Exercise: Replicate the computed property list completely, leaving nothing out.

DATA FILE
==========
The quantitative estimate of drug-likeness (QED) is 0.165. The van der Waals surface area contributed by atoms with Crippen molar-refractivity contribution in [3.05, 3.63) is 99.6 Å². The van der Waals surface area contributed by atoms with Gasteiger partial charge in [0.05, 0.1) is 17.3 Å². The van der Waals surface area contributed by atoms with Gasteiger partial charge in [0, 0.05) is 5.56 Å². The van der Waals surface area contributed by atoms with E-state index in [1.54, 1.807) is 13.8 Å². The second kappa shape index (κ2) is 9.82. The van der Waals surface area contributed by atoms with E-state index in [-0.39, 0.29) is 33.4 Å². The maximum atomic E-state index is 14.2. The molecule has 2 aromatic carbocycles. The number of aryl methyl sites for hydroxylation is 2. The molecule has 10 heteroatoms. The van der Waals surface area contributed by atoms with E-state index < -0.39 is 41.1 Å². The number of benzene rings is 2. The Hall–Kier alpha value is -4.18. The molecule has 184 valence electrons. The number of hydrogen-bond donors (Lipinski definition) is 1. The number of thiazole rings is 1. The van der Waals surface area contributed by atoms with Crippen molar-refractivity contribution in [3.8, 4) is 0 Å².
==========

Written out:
The quantitative estimate of drug-likeness (QED) is 0.165. The van der Waals surface area contributed by atoms with Crippen molar-refractivity contribution in [3.05, 3.63) is 99.6 Å². The van der Waals surface area contributed by atoms with Gasteiger partial charge in [0.05, 0.1) is 17.3 Å². The van der Waals surface area contributed by atoms with Gasteiger partial charge in [0, 0.05) is 5.56 Å². The van der Waals surface area contributed by atoms with E-state index in [1.54, 1.807) is 13.8 Å². The second kappa shape index (κ2) is 9.82. The van der Waals surface area contributed by atoms with E-state index in [-0.39, 0.29) is 33.4 Å². The maximum atomic E-state index is 14.2. The molecule has 2 aromatic carbocycles. The number of aryl methyl sites for hydroxylation is 2. The molecule has 10 heteroatoms. The van der Waals surface area contributed by atoms with E-state index < -0.39 is 41.1 Å². The number of benzene rings is 2. The Hall–Kier alpha value is -4.18. The molecule has 184 valence electrons. The number of hydrogen-bond donors (Lipinski definition) is 1. The number of thiazole rings is 1. The van der Waals surface area contributed by atoms with Crippen molar-refractivity contribution in [3.8, 4) is 0 Å².